Name for CAW-CEP merger unveiled: Unifor

Union’s goal is to ‘redefine who can join,’ open doors to every group in Canada

Unifor. That’s the new name of the union formed by the merger of the Canadian Auto Workers (CAW) and the Communications, Energy and Paperworkers Union of Canada, representing more than 300,000 workers across the country in more than 20 different economic sectors.

The new name — and logo — were voted on by the national executive boards of CAW and CEP during meetings May 28 to 29.
Unifor is not just another union but a new union, with a new approach to be a strong voice for working people in all sectors and in all jobs, said Peter Kennedy, CAW national secretary-treasurer and new union proposal committee co-chair.

“We both have our own long histories of struggle, fights that have gone back over decades. We have our own cultures, our own unique way of doing things, but we’re coming together in a new organization that will do things in a new, innovative, modern way that has not happened previously within the labour movement.”

In a column that ran in the Windsor Star on June 4, CAW national president Ken Lewenza and CEP national president Dave Coles acknowledged the name wasn’t popular in all corners.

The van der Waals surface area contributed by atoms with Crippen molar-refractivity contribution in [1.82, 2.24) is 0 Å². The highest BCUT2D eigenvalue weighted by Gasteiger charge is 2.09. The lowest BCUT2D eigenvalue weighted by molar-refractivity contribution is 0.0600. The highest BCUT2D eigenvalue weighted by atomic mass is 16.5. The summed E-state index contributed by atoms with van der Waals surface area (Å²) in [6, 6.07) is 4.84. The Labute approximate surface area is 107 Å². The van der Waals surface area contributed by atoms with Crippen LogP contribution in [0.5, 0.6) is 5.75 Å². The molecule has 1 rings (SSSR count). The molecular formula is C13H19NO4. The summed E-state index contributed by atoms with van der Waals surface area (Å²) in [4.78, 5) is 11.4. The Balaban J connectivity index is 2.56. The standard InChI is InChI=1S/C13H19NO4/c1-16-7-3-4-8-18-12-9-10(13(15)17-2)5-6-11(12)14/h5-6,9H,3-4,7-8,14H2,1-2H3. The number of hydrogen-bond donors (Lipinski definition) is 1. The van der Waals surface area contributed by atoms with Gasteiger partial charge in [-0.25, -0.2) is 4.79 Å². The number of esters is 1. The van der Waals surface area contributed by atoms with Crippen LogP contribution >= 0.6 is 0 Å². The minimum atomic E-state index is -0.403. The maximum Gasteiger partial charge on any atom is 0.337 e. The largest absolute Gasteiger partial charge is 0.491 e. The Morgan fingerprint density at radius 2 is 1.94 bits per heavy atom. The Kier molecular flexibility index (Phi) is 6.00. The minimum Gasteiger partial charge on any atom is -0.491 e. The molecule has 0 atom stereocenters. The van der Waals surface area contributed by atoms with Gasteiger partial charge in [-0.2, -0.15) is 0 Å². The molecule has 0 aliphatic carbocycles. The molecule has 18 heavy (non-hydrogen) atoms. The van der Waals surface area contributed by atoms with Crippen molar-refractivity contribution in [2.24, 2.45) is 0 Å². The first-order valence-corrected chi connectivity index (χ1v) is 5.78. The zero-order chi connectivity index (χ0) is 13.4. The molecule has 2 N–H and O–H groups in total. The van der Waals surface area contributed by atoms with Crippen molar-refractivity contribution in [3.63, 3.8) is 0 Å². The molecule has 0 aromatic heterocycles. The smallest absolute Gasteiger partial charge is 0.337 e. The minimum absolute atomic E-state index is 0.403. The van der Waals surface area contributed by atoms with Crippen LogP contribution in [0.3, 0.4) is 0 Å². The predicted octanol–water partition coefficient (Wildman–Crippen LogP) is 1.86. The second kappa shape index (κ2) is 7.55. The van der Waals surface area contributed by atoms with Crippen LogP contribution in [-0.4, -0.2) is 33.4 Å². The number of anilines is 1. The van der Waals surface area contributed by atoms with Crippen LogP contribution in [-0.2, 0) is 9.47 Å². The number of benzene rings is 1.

“In the days following the launch, many have asked: ‘Why Unifor? I like it, but I don’t get it.’ Some have said they think it’s a refreshing change, something new. Others feel we’ve missed the mark, and that’s okay too,” they wrote. “Unifor is a unique name. It’s attention grabbing. Part of its appeal, as we’ve seen since the launch, is that it’s hard to ignore. And it’s intentionally ambiguous. We want it to mean different and personal things to our increasingly diverse membership.”

The bigger, better union will have a new approach, opening its doors to new kinds of membership, said Gaétan Ménard, CEP national secretary-treasurer and new union proposal committee co-chair.

“We will redefine who can join the union… We will open our doors to each and every group in this country that has an action plan… they can join, unionized or not, they can join us and we will make that action plan happen,” he said. “We’re going to be stronger and more united when it comes to meeting political and economic challenges.”

The new union is modern, forward-looking and welcoming to everyone, said Coles.

“It’s a name to show that we are here to build a union for the future, one that is responsive to the needs of all Canadians in the 21st century.”

The new red-and-white logo uses colours that are vibrant and symbolic, he said.

“We have chosen a shield, a shield to represent us. This shield shows the strength, the protection and the security our union will offer."

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